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JAMIE'S RANDOM AMERICAN RAILWAY PHOTOS.


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6 hours ago, New Haven Neil said:

Great shots of Panama, Jamie.  It occurs to me that despite having made several transits in both directions, you have seen a lot more of it that I did - you can't see much from the engineroom of a ship ( :lol: ), and watches are double-manned going through so it's work or sleep....pah!

It tok 12 hours from dawn to dusk and I must have lost some weight charging up and down the stairs to get the starboard side photos.  The commentary  was excellent .  All in all a day not to be missed.  Not sure that Beth found it as interesting though.

 

Jamie

Edited by jamie92208
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Our transits were always in the dark, I wonder if they keep the daylight groups for passenger vessels?  Taking fuel oil bunkers in Panama City is a strong memory, humidity and heat, and the biggest cockroaches ever on the quayside - plus the trains bustling around, quite an experience.

 

I'm looking forward to the continuation of the Tardis trips!

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1 hour ago, New Haven Neil said:

Our transits were always in the dark, I wonder if they keep the daylight groups for passenger vessels?  Taking fuel oil bunkers in Panama City is a strong memory, humidity and heat, and the biggest cockroaches ever on the quayside - plus the trains bustling around, quite an experience.

 

I'm looking forward to the continuation of the Tardis trips!

Yes the passenger ships pay a substantial  premium for garunteed time slots and daylight passage.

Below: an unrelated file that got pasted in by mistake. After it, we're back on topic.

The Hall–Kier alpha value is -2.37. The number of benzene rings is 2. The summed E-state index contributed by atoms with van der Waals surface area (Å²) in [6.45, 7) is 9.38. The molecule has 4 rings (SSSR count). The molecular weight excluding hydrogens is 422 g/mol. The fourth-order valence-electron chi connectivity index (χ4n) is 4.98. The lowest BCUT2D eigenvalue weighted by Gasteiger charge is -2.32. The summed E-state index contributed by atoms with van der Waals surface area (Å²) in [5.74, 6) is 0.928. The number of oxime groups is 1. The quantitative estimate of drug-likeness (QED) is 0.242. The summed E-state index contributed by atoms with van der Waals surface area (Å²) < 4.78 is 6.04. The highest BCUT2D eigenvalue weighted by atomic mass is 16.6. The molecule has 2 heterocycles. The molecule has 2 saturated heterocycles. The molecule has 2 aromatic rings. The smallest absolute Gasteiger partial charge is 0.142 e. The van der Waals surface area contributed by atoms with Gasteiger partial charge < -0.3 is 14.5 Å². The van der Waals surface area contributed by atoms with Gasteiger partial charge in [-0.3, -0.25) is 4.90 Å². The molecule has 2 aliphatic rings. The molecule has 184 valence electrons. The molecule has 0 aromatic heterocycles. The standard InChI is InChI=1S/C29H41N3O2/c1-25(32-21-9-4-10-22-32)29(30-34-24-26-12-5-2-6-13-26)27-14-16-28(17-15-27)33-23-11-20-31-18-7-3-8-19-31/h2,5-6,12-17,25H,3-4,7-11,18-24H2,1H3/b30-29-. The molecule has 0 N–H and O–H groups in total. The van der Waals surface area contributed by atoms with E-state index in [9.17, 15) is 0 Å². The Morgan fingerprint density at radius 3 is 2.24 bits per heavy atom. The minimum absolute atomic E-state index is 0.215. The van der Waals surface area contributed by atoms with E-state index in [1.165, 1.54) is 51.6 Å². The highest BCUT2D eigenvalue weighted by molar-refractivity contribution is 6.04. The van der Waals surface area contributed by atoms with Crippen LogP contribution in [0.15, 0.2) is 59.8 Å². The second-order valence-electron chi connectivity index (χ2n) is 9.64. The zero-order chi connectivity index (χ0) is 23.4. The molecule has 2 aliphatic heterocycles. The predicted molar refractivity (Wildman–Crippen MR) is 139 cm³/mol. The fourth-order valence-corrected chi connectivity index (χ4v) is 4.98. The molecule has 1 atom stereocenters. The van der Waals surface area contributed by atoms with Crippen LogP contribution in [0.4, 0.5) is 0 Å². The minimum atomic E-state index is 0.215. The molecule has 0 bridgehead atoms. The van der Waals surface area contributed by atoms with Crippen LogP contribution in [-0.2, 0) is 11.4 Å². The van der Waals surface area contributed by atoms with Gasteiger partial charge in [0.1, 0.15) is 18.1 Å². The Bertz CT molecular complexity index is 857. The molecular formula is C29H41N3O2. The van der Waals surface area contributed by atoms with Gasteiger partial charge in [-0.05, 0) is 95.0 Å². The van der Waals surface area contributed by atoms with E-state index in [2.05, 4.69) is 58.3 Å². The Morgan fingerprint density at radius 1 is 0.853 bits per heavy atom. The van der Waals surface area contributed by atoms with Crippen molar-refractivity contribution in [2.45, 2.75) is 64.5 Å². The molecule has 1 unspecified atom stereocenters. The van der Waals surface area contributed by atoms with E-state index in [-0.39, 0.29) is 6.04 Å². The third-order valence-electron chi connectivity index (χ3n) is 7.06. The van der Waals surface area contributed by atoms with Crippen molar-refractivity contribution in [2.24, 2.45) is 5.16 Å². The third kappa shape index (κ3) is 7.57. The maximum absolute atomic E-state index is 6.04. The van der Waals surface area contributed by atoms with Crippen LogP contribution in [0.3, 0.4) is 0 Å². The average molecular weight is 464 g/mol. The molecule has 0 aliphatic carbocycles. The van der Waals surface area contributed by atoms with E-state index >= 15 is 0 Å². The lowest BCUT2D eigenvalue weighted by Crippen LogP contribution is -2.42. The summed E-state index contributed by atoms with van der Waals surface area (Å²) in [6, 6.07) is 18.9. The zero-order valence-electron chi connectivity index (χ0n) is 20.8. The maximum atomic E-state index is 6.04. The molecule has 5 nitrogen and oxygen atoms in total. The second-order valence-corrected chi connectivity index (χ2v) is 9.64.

Jamie

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Good evening from a rather dark Charente.  The Tardis is still in Costa Rica and it's still the 4th January 2007.

Having thanked the manager profusely I set off to have a look round the workshop complex. There was quite a bit of stock around mostly in a state of decrepitude.

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There was a breakdown crane though. There is also, in the entre a pylon from the electrification that took place in, I think the 60's, with European aid money.   It didn't last too long apparently the locals found out that when their lights went out, the overhead went dead as well and the copper fairies got active.

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Here a not very good interior shot with another caboose in the foreground.

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At least 2 coaches were being refurbished to a fairly high standard to attract American cruise ship passengers.  This lift was to make it ADA compliant for Holland America line.

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Whilst wandering round another security guard came and asked what I was doing.  He seemed happy with my halting replies but then came round with me.  With so much rain, wellies are essential. The railcar was apparently French Built

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And this was the main servicing track.  Even worse than Blyth Cambois but a good bit warmer.

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Jamie

 

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Good morning from a rather misty Charente.   The Tardis is still in Limon, Costa Rica and it's still 4th January 2007.   After seeing the running shed..... I made my way back to the office and thanked the manager for letting me round.   The security guard let me out and I followed the track back into town.  This is the link line from the workshops to the port.